Friends of mine know that I’m all about “FIRE” – Financial Independence Retire Early. When I switched over to software engineering I finally made much more money than what I tend to naturally spend per year. FIRE became a goal that I’ve been working toward quietly in the background (I mean there’s only so many times you can say ‘oh yeah I just throw everything in index funds and wait’).
I’m not sure when… maybe in the past year or two, my friends started to talk about the future as well. The reality of life without children means that we’ll have to be more strategic about what our old age will look like. It was proposed that we basically pull a Golden Girls and try to live nearby so we could help each other out. This would ideally be on a large plot of land where we would have plenty of space for hobbies and animals. Somehow it got the name “The No Kids Roundup Ranch.”
I’d been curious about Asheville for a while now, but this particular visit became a little bit of a scouting mission to see if the city would be a nice place to retire.
Things one can do in Asheville:
Join a drum circle – every Friday night in downtown Asheville, quite a scene!
Birdwatch – Not really my thing but a few of my friends really enjoy identifying birds.
Visit a brewery – A few months ago Ryan and I were at our neighborhood brewery and happened to sit next to a friendly man who raved about Asheville’s beer scene. We promised the man that we would drink lots of beer on our trip. Regretfully over the course of a whole week in town, we only made it out once – and it was a cidery too.
Sunbathe on top of a mountain – We met a retired couple from Wisconsin on this hike. They said retired life is great, which was a relief to hear.
Do nature – Blue Ridge Mountains, nuff said.
Cocktails – If I lived in Asheville I would definitely be a regular at Antidote. It’s in a former pharmacy, and while I didn’t want to get my hopes up, I was pleasantly surprised by how interesting and tasty their drinks were. The staff were super friendly too! A++
Hunt for ghosts in the graveyard – I skipped this one, but my friends went out to see the lunar eclipse.
I’m happy to report that the food scene is poppin’ in AVL. Most everything we ate was tasty, and thankfully there were many options outside the usual Southern fare. Even the hot chicken place we went to had veg options.
Trendy tacos and queso at The White Duck Taco Shop. They have taco fillings like banh mi and Thai peanut chicken, lamb gyro, jerk chicken. You get the idea. Quirky!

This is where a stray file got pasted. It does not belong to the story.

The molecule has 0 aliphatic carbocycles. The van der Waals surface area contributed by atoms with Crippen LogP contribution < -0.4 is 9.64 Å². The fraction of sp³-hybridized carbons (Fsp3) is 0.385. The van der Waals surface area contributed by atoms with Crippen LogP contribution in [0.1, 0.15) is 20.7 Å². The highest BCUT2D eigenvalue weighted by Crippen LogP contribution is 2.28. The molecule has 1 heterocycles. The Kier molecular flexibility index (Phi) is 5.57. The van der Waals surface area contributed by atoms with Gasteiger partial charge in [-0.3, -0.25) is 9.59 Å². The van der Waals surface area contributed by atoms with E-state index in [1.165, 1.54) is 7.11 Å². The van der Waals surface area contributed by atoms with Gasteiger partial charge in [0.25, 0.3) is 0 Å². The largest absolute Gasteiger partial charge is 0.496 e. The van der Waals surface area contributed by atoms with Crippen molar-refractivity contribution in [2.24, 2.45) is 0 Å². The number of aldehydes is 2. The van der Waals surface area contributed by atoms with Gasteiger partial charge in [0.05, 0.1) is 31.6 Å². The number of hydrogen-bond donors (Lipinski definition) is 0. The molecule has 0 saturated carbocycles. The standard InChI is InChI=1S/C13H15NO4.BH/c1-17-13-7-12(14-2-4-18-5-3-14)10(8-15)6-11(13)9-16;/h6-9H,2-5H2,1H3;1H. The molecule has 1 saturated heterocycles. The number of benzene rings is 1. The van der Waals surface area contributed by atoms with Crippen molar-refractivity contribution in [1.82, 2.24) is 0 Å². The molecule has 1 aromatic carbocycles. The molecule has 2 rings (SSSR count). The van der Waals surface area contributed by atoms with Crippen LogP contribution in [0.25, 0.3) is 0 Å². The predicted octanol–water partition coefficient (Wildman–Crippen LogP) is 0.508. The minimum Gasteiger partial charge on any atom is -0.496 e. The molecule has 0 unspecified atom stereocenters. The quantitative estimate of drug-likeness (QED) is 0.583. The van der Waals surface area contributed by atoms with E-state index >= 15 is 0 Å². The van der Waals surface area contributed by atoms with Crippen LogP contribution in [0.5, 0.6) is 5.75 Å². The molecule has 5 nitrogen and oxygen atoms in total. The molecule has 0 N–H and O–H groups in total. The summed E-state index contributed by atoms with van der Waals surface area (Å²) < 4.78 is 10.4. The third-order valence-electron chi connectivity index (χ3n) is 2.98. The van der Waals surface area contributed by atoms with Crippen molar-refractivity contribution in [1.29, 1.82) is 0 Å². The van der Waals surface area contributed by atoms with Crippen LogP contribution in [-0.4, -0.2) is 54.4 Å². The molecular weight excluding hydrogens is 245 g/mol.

This could be a nice place to retire (we saw so many people of retirement age having a great time). It’s a little bit sleepier than I’d like, would require driving, and I had forgotten how it felt to be the only minority in a room. Also, houses are surprisingly expensive near the city. No place is untouched by the housing rush it seems…
2022! Here we are! Due to the pandemic 2020 and 2021 have melted together into one great big fuzzy blob of time in my mind. But I wanted to think back and appreciateÂ all the great things from last year. 2021 > 2020, and I can only hope that 2022 is even better…
Highlights from 2021…
Seeing Live Shows Again
Our first show since the start of the pandemic was in October with Big Freedia – an auspicious start! Since then we’ve been able to see Rufus Wainwright, the Magnetic Fields, Talib Kweli, Bob Dylan and John Waters.
Ryan got a car! He had his sights set on a Prius, and when we went to the Toyota dealership everything we saw was sold out. So Ryan bought the single car that was available on a boat coming over from Japan. We named it Yoshi.
The lovely fall weather got me in the mood to pick up the needles again. I spent an afternoon inputting my yarn inventory into my Ravelry account, and I can’t say that it’s any better than having an excel spreadsheet, but I’m glad I did it.
I decided to knit some of my holiday gifts this year, and stumbled across this hat pattern which is definitely a holy grail for holiday presents – fun to knit, fast, low yardage, and very cute.
I had to block the hat in order to get the lace to pop. I don’t have a mannequin head, so I tried using a kettle bell. Worked out ok, lol.
I kept running after my 10k, and ended up running the Rocky 10 mile race in November. Now that I’m running decent distances (up to 12 miles), I’ve been able to take more interesting routes. I’ve been running down by the historical stuff, all the way across the bridge to Camden, but usually down to Fairmount Park, where all the races are normally held.
I’m done! But nobody told me I have to wear retainers at night for the rest of my life. Oh well.
New Restaurants in the neighborhood
In the fall the floodgates burst and a slew of restaurants that I’ve been excited about finally opened. Mostly I’m excited about having more lunch options.
Goldie Falafel – Vegan falafel place. The falafel has been solid, but the tehina shakes have all been divine. I’ve got to get one every time.
Middle Child Clubhouse – A local outpost of a popular sandwich shop. They’ve got a vegan sandwich called the Phoagie that tastes like pho in a bun. Very satisfying.